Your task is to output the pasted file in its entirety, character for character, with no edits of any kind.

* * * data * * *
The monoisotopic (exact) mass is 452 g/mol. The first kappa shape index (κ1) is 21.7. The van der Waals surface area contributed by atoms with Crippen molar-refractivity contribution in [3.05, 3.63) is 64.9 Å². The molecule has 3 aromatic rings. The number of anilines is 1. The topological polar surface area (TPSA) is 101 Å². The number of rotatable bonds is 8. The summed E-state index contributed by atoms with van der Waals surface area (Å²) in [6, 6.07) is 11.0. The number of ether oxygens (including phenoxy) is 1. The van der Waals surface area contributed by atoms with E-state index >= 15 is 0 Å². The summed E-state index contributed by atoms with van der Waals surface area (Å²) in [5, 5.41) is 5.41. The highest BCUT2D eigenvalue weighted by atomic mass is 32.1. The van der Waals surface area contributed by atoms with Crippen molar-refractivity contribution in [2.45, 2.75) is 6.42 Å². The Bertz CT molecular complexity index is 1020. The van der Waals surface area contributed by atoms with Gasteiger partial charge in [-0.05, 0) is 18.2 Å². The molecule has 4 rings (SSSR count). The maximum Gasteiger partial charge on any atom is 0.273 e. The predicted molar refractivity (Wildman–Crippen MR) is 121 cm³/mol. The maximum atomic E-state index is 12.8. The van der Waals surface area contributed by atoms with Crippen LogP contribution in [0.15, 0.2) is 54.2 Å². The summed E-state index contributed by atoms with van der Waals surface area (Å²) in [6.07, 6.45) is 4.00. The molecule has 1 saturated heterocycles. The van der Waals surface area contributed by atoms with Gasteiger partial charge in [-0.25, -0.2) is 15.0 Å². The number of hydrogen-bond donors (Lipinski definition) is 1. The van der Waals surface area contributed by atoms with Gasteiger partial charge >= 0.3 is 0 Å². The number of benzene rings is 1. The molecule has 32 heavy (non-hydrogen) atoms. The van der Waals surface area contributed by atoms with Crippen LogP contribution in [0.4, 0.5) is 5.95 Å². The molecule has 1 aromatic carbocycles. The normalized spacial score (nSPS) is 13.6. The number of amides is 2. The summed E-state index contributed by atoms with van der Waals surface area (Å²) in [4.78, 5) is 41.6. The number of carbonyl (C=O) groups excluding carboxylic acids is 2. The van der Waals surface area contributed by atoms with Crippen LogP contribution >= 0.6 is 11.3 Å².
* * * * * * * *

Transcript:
The monoisotopic (exact) mass is 452 g/mol. The first kappa shape index (κ1) is 21.7. The van der Waals surface area contributed by atoms with Crippen molar-refractivity contribution in [3.05, 3.63) is 64.9 Å². The molecule has 3 aromatic rings. The number of anilines is 1. The topological polar surface area (TPSA) is 101 Å². The number of rotatable bonds is 8. The summed E-state index contributed by atoms with van der Waals surface area (Å²) in [6, 6.07) is 11.0. The number of ether oxygens (including phenoxy) is 1. The van der Waals surface area contributed by atoms with E-state index >= 15 is 0 Å². The summed E-state index contributed by atoms with van der Waals surface area (Å²) in [5, 5.41) is 5.41. The highest BCUT2D eigenvalue weighted by atomic mass is 32.1. The van der Waals surface area contributed by atoms with Crippen molar-refractivity contribution in [2.45, 2.75) is 6.42 Å². The Bertz CT molecular complexity index is 1020. The van der Waals surface area contributed by atoms with Gasteiger partial charge in [-0.05, 0) is 18.2 Å². The molecule has 4 rings (SSSR count). The maximum Gasteiger partial charge on any atom is 0.273 e. The predicted molar refractivity (Wildman–Crippen MR) is 121 cm³/mol. The maximum atomic E-state index is 12.8. The van der Waals surface area contributed by atoms with Crippen LogP contribution in [0.15, 0.2) is 54.2 Å². The summed E-state index contributed by atoms with van der Waals surface area (Å²) in [6.07, 6.45) is 4.00. The molecule has 1 saturated heterocycles. The van der Waals surface area contributed by atoms with Gasteiger partial charge in [-0.25, -0.2) is 15.0 Å². The number of hydrogen-bond donors (Lipinski definition) is 1. The van der Waals surface area contributed by atoms with Gasteiger partial charge >= 0.3 is 0 Å². The number of benzene rings is 1. The molecule has 32 heavy (non-hydrogen) atoms. The van der Waals surface area contributed by atoms with Crippen LogP contribution in [0.4, 0.5) is 5.95 Å². The molecule has 1 aromatic carbocycles. The normalized spacial score (nSPS) is 13.6. The number of amides is 2. The summed E-state index contributed by atoms with van der Waals surface area (Å²) in [4.78, 5) is 41.6. The number of carbonyl (C=O) groups excluding carboxylic acids is 2. The van der Waals surface area contributed by atoms with Crippen LogP contribution >= 0.6 is 11.3 Å².